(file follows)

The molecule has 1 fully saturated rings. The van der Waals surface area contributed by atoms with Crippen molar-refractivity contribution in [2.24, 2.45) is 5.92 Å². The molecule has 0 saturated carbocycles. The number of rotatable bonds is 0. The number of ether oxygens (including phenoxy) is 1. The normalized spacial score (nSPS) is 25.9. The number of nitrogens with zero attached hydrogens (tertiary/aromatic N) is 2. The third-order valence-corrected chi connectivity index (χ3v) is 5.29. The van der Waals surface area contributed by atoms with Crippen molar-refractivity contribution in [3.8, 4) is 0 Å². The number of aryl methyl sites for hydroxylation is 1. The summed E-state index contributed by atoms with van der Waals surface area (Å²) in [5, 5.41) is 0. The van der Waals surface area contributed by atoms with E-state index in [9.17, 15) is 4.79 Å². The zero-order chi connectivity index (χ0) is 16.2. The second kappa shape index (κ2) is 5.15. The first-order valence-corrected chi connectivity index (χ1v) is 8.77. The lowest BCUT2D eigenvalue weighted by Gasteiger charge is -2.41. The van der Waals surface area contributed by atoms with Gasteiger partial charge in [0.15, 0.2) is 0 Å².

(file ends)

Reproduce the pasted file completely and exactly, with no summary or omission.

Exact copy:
The molecule has 1 fully saturated rings. The van der Waals surface area contributed by atoms with Crippen molar-refractivity contribution in [2.24, 2.45) is 5.92 Å². The molecule has 0 saturated carbocycles. The number of rotatable bonds is 0. The number of ether oxygens (including phenoxy) is 1. The normalized spacial score (nSPS) is 25.9. The number of nitrogens with zero attached hydrogens (tertiary/aromatic N) is 2. The third-order valence-corrected chi connectivity index (χ3v) is 5.29. The van der Waals surface area contributed by atoms with Crippen molar-refractivity contribution in [3.8, 4) is 0 Å². The number of aryl methyl sites for hydroxylation is 1. The summed E-state index contributed by atoms with van der Waals surface area (Å²) in [5, 5.41) is 0. The van der Waals surface area contributed by atoms with E-state index in [9.17, 15) is 4.79 Å². The zero-order chi connectivity index (χ0) is 16.2. The second kappa shape index (κ2) is 5.15. The first-order valence-corrected chi connectivity index (χ1v) is 8.77. The lowest BCUT2D eigenvalue weighted by Gasteiger charge is -2.41. The van der Waals surface area contributed by atoms with Gasteiger partial charge in [0.15, 0.2) is 0 Å².